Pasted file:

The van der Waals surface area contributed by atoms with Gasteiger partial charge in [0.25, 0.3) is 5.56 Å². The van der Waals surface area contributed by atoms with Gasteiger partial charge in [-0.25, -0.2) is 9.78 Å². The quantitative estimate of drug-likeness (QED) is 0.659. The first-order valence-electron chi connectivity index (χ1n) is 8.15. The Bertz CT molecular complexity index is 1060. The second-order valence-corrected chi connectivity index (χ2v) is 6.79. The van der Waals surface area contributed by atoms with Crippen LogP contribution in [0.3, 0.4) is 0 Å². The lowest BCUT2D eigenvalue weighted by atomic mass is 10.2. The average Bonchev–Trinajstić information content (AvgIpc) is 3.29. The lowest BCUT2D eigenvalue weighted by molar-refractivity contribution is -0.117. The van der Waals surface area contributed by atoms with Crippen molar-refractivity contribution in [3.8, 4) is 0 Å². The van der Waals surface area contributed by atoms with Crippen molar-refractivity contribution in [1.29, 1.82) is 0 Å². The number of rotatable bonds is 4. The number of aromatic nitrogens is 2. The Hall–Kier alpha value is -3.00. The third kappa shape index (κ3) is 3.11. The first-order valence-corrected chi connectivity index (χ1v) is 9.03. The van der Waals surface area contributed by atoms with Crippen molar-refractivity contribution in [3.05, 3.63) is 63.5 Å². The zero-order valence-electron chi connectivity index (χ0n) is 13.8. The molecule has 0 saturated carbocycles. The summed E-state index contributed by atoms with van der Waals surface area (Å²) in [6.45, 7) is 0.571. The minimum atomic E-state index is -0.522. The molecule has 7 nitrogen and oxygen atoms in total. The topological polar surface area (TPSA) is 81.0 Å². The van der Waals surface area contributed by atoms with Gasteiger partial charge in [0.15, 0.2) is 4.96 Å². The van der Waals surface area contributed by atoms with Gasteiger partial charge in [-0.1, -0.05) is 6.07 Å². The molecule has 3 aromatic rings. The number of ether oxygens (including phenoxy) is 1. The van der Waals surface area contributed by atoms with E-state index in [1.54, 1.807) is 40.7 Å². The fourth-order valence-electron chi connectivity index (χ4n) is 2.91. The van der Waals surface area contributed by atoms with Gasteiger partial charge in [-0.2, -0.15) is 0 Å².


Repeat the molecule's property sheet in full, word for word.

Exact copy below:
The van der Waals surface area contributed by atoms with Gasteiger partial charge in [0.25, 0.3) is 5.56 Å². The van der Waals surface area contributed by atoms with Gasteiger partial charge in [-0.25, -0.2) is 9.78 Å². The quantitative estimate of drug-likeness (QED) is 0.659. The first-order valence-electron chi connectivity index (χ1n) is 8.15. The Bertz CT molecular complexity index is 1060. The second-order valence-corrected chi connectivity index (χ2v) is 6.79. The van der Waals surface area contributed by atoms with Crippen LogP contribution in [0.3, 0.4) is 0 Å². The lowest BCUT2D eigenvalue weighted by atomic mass is 10.2. The average Bonchev–Trinajstić information content (AvgIpc) is 3.29. The lowest BCUT2D eigenvalue weighted by molar-refractivity contribution is -0.117. The van der Waals surface area contributed by atoms with Crippen molar-refractivity contribution in [3.8, 4) is 0 Å². The van der Waals surface area contributed by atoms with Crippen molar-refractivity contribution in [1.29, 1.82) is 0 Å². The number of rotatable bonds is 4. The number of aromatic nitrogens is 2. The Hall–Kier alpha value is -3.00. The third kappa shape index (κ3) is 3.11. The first-order valence-corrected chi connectivity index (χ1v) is 9.03. The van der Waals surface area contributed by atoms with Crippen molar-refractivity contribution in [3.05, 3.63) is 63.5 Å². The zero-order valence-electron chi connectivity index (χ0n) is 13.8. The molecule has 0 saturated carbocycles. The summed E-state index contributed by atoms with van der Waals surface area (Å²) in [6.45, 7) is 0.571. The minimum atomic E-state index is -0.522. The molecule has 7 nitrogen and oxygen atoms in total. The topological polar surface area (TPSA) is 81.0 Å². The van der Waals surface area contributed by atoms with Gasteiger partial charge in [0.15, 0.2) is 4.96 Å². The van der Waals surface area contributed by atoms with Gasteiger partial charge in [-0.1, -0.05) is 6.07 Å². The molecule has 3 aromatic rings. The number of ether oxygens (including phenoxy) is 1. The van der Waals surface area contributed by atoms with E-state index in [1.54, 1.807) is 40.7 Å². The fourth-order valence-electron chi connectivity index (χ4n) is 2.91. The van der Waals surface area contributed by atoms with Gasteiger partial charge in [-0.2, -0.15) is 0 Å².